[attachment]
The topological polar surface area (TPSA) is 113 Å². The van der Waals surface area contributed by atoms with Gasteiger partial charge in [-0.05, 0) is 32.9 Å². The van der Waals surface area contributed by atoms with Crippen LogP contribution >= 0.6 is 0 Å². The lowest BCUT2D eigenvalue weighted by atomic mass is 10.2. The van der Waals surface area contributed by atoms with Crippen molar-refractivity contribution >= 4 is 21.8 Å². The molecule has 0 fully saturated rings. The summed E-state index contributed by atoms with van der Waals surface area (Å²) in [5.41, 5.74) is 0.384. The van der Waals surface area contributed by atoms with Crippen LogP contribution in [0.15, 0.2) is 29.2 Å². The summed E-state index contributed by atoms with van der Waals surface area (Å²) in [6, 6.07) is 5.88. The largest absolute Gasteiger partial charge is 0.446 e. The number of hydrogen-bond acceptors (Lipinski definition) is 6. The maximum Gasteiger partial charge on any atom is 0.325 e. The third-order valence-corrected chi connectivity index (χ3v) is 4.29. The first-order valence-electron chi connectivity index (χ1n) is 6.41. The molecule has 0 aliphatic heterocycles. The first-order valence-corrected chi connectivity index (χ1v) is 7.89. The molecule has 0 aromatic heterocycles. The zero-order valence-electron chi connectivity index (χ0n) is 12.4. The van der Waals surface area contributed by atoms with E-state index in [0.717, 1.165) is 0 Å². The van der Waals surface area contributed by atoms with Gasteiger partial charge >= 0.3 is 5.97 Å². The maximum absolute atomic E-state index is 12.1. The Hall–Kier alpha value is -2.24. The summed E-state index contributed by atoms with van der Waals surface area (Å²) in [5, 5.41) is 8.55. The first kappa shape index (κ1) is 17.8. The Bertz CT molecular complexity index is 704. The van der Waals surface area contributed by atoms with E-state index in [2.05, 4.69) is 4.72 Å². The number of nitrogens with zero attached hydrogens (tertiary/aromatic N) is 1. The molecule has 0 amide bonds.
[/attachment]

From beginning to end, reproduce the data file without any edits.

The topological polar surface area (TPSA) is 113 Å². The van der Waals surface area contributed by atoms with Gasteiger partial charge in [-0.05, 0) is 32.9 Å². The van der Waals surface area contributed by atoms with Crippen LogP contribution >= 0.6 is 0 Å². The lowest BCUT2D eigenvalue weighted by atomic mass is 10.2. The van der Waals surface area contributed by atoms with Crippen molar-refractivity contribution >= 4 is 21.8 Å². The molecule has 0 fully saturated rings. The summed E-state index contributed by atoms with van der Waals surface area (Å²) in [5.41, 5.74) is 0.384. The van der Waals surface area contributed by atoms with Crippen LogP contribution in [0.15, 0.2) is 29.2 Å². The summed E-state index contributed by atoms with van der Waals surface area (Å²) in [6, 6.07) is 5.88. The largest absolute Gasteiger partial charge is 0.446 e. The number of hydrogen-bond acceptors (Lipinski definition) is 6. The maximum Gasteiger partial charge on any atom is 0.325 e. The third-order valence-corrected chi connectivity index (χ3v) is 4.29. The first-order valence-electron chi connectivity index (χ1n) is 6.41. The molecule has 0 aliphatic heterocycles. The first-order valence-corrected chi connectivity index (χ1v) is 7.89. The molecule has 0 aromatic heterocycles. The zero-order valence-electron chi connectivity index (χ0n) is 12.4. The van der Waals surface area contributed by atoms with E-state index in [0.717, 1.165) is 0 Å². The van der Waals surface area contributed by atoms with Gasteiger partial charge >= 0.3 is 5.97 Å². The maximum absolute atomic E-state index is 12.1. The Hall–Kier alpha value is -2.24. The summed E-state index contributed by atoms with van der Waals surface area (Å²) in [5, 5.41) is 8.55. The first kappa shape index (κ1) is 17.8. The Bertz CT molecular complexity index is 704. The van der Waals surface area contributed by atoms with E-state index in [2.05, 4.69) is 4.72 Å². The number of nitrogens with zero attached hydrogens (tertiary/aromatic N) is 1. The molecule has 0 amide bonds.